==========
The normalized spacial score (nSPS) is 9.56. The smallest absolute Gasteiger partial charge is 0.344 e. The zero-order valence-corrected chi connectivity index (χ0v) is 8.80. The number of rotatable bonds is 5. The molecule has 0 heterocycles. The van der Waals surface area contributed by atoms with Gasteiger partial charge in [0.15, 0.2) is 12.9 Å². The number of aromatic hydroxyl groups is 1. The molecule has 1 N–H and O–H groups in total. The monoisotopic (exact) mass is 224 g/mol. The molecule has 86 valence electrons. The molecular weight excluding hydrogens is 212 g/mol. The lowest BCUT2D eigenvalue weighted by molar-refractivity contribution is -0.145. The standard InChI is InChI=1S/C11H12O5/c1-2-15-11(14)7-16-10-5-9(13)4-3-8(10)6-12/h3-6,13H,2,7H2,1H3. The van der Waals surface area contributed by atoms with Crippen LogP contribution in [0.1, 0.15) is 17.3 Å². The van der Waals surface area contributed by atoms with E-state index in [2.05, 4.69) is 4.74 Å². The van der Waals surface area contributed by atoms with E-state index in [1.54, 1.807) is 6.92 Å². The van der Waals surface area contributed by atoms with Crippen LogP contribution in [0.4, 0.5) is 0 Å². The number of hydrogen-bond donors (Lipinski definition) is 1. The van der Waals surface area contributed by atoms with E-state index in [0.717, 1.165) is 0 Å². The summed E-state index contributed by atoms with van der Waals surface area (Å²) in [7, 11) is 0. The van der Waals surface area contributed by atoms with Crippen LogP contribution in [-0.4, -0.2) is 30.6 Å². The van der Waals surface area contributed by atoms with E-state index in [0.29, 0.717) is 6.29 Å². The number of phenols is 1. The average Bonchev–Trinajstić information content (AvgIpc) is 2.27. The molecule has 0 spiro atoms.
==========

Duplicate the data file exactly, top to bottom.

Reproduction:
The normalized spacial score (nSPS) is 9.56. The smallest absolute Gasteiger partial charge is 0.344 e. The zero-order valence-corrected chi connectivity index (χ0v) is 8.80. The number of rotatable bonds is 5. The molecule has 0 heterocycles. The van der Waals surface area contributed by atoms with Gasteiger partial charge in [0.15, 0.2) is 12.9 Å². The number of aromatic hydroxyl groups is 1. The molecule has 1 N–H and O–H groups in total. The monoisotopic (exact) mass is 224 g/mol. The molecule has 86 valence electrons. The molecular weight excluding hydrogens is 212 g/mol. The lowest BCUT2D eigenvalue weighted by molar-refractivity contribution is -0.145. The standard InChI is InChI=1S/C11H12O5/c1-2-15-11(14)7-16-10-5-9(13)4-3-8(10)6-12/h3-6,13H,2,7H2,1H3. The van der Waals surface area contributed by atoms with Crippen LogP contribution in [0.1, 0.15) is 17.3 Å². The van der Waals surface area contributed by atoms with E-state index in [2.05, 4.69) is 4.74 Å². The van der Waals surface area contributed by atoms with E-state index in [1.54, 1.807) is 6.92 Å². The van der Waals surface area contributed by atoms with Crippen LogP contribution in [0.4, 0.5) is 0 Å². The number of hydrogen-bond donors (Lipinski definition) is 1. The van der Waals surface area contributed by atoms with E-state index in [0.717, 1.165) is 0 Å². The summed E-state index contributed by atoms with van der Waals surface area (Å²) in [7, 11) is 0. The van der Waals surface area contributed by atoms with Crippen LogP contribution in [-0.4, -0.2) is 30.6 Å². The van der Waals surface area contributed by atoms with E-state index in [0.29, 0.717) is 6.29 Å². The number of phenols is 1. The average Bonchev–Trinajstić information content (AvgIpc) is 2.27. The molecule has 0 spiro atoms.